Talk of impeachment in Washington has escalated, thanks to recent revelations about President Trump's actions, including the looming claim that he pressed then-FBI Director James Comey to drop the investigation into former White House National Security Adviser Michael Flynn. As Democratic and now even some Republican members of Congress continue to raise the topic of impeachment, people have begun placing bets online as to whether or not Trump's presidency will last a full four years. But as talk of impeachment continues to mount, so, too, have questions about how the impeachment process works. While it's well known the vice president succeeds the president in case of impeachment, who would become vice president if Trump were impeached?
If — and this still remains a big if — Trump were to be impeached, the order of succession outlined in the U.S. Constitution and the Presidential Succession Act of 1947 dictates that Vice President Mike Pence would replace Trump as president. As for who replaces Pence as vice president, that, too, is outlined in the Constitution.
The 25th Amendment stipulates that "whenever there is a vacancy in the office of the Vice President, the President shall nominate a Vice President who shall take office upon confirmation by a majority vote of both Houses of Congress." Should Pence become president, his first action as commander-in-chief would likely be nominating someone to serve as his vice president. Both the Senate and the House of Representatives would then have to confirm his nominee before he or she could be sworn into office.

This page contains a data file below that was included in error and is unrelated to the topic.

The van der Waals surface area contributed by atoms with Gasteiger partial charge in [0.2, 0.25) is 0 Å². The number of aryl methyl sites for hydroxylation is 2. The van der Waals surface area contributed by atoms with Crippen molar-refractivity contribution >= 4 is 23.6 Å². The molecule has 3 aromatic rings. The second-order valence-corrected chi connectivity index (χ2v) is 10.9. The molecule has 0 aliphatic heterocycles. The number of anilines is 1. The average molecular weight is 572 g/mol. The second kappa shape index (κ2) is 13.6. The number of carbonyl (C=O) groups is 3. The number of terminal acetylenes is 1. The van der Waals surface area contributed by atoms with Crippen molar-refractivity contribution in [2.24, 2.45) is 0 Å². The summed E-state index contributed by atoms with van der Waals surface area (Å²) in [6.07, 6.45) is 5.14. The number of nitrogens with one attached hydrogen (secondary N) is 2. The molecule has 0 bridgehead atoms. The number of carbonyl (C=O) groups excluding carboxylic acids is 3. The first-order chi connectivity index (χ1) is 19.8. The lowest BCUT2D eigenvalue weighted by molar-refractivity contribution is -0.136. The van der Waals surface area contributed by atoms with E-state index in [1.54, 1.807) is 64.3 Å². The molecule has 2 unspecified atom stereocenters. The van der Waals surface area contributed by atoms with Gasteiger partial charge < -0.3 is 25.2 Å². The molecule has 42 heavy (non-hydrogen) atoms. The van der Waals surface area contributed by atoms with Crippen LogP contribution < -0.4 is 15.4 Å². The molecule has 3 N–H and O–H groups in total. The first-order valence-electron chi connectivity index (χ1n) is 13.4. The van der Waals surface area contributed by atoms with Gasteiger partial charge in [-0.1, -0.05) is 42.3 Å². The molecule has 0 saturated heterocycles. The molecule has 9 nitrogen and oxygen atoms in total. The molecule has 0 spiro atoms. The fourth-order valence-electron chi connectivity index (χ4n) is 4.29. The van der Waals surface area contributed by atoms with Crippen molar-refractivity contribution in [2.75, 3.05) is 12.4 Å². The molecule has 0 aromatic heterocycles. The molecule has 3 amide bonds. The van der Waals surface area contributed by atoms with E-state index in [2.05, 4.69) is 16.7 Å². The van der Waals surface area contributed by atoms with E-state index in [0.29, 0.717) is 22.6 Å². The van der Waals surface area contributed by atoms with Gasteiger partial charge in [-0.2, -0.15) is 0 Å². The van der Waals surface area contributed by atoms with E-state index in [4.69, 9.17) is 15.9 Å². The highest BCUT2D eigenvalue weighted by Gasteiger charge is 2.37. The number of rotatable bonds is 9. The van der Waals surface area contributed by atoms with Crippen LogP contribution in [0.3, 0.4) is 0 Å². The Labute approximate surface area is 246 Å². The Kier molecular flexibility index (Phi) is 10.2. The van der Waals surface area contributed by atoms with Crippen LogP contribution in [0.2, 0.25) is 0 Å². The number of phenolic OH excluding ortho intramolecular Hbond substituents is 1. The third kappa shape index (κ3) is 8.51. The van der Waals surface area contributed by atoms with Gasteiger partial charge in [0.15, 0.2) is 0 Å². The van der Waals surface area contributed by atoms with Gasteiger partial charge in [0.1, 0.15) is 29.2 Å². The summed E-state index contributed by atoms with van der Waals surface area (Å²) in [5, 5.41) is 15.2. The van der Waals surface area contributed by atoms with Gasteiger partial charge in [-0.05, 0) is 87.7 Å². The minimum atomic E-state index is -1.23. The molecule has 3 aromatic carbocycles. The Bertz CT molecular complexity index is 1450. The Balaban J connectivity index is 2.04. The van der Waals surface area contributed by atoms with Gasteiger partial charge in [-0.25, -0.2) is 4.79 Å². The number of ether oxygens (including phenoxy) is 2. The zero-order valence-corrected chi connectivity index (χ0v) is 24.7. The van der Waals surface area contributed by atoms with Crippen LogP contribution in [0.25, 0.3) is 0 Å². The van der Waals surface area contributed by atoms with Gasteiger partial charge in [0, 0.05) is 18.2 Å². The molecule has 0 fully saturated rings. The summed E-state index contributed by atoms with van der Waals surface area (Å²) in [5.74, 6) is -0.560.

Prior to the ratification of the 25th Amendment in 1967, it was not considered necessary to keep the office of the vice president filled. Multiple presidents served out the remainder of their terms without vice presidents after the man they initially appointed to the office died. In the cases of John Tyler and Millard Fillmore, the office of the vice president remained empty after Tyler and Fillmore succeeded to the presidency following the death of their predecessors in 1841 and 1850, respectively.
With talk of Trump being impeached being just talk now, it's impossible to know who Pence might nominate as his vice president should he be forced to assume the role of president. Would he opt to elevate Speaker of the House Paul Ryan to the role of vice president, or would he nominate a fellow Tea Partier like Sarah Palin? While too soon to tell, it's important to remember that whomever Pence might nominate to succeed him as vice president should he become POTUS, could also, according to the presidential order of succession, potentially succeed him to the presidency.